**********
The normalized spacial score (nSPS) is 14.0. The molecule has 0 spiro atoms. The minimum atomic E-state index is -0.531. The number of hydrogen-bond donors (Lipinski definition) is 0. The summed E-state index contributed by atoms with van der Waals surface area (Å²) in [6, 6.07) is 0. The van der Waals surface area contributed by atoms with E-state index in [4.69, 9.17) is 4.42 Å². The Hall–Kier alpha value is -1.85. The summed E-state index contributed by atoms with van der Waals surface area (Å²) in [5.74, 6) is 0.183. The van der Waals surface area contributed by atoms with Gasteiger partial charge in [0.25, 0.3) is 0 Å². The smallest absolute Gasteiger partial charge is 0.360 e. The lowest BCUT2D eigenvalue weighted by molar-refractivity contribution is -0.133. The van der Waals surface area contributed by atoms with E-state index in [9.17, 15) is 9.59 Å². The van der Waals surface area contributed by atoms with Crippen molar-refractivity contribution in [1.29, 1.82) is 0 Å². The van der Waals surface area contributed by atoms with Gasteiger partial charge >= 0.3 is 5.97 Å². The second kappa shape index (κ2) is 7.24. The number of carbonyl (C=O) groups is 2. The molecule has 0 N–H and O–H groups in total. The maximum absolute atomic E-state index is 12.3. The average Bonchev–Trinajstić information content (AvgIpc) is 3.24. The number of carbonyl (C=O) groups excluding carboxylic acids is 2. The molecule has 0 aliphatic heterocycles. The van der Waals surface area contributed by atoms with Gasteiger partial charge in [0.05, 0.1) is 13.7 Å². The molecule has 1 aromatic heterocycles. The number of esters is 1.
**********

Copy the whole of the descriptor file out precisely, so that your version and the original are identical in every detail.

The normalized spacial score (nSPS) is 14.0. The molecule has 0 spiro atoms. The minimum atomic E-state index is -0.531. The number of hydrogen-bond donors (Lipinski definition) is 0. The summed E-state index contributed by atoms with van der Waals surface area (Å²) in [6, 6.07) is 0. The van der Waals surface area contributed by atoms with E-state index in [4.69, 9.17) is 4.42 Å². The Hall–Kier alpha value is -1.85. The summed E-state index contributed by atoms with van der Waals surface area (Å²) in [5.74, 6) is 0.183. The van der Waals surface area contributed by atoms with Gasteiger partial charge in [0.25, 0.3) is 0 Å². The smallest absolute Gasteiger partial charge is 0.360 e. The lowest BCUT2D eigenvalue weighted by molar-refractivity contribution is -0.133. The van der Waals surface area contributed by atoms with E-state index in [9.17, 15) is 9.59 Å². The van der Waals surface area contributed by atoms with Crippen molar-refractivity contribution in [1.29, 1.82) is 0 Å². The van der Waals surface area contributed by atoms with Gasteiger partial charge >= 0.3 is 5.97 Å². The second kappa shape index (κ2) is 7.24. The number of carbonyl (C=O) groups is 2. The molecule has 0 N–H and O–H groups in total. The maximum absolute atomic E-state index is 12.3. The average Bonchev–Trinajstić information content (AvgIpc) is 3.24. The number of carbonyl (C=O) groups excluding carboxylic acids is 2. The molecule has 0 aliphatic heterocycles. The van der Waals surface area contributed by atoms with Gasteiger partial charge in [0.05, 0.1) is 13.7 Å². The molecule has 1 aromatic heterocycles. The number of esters is 1.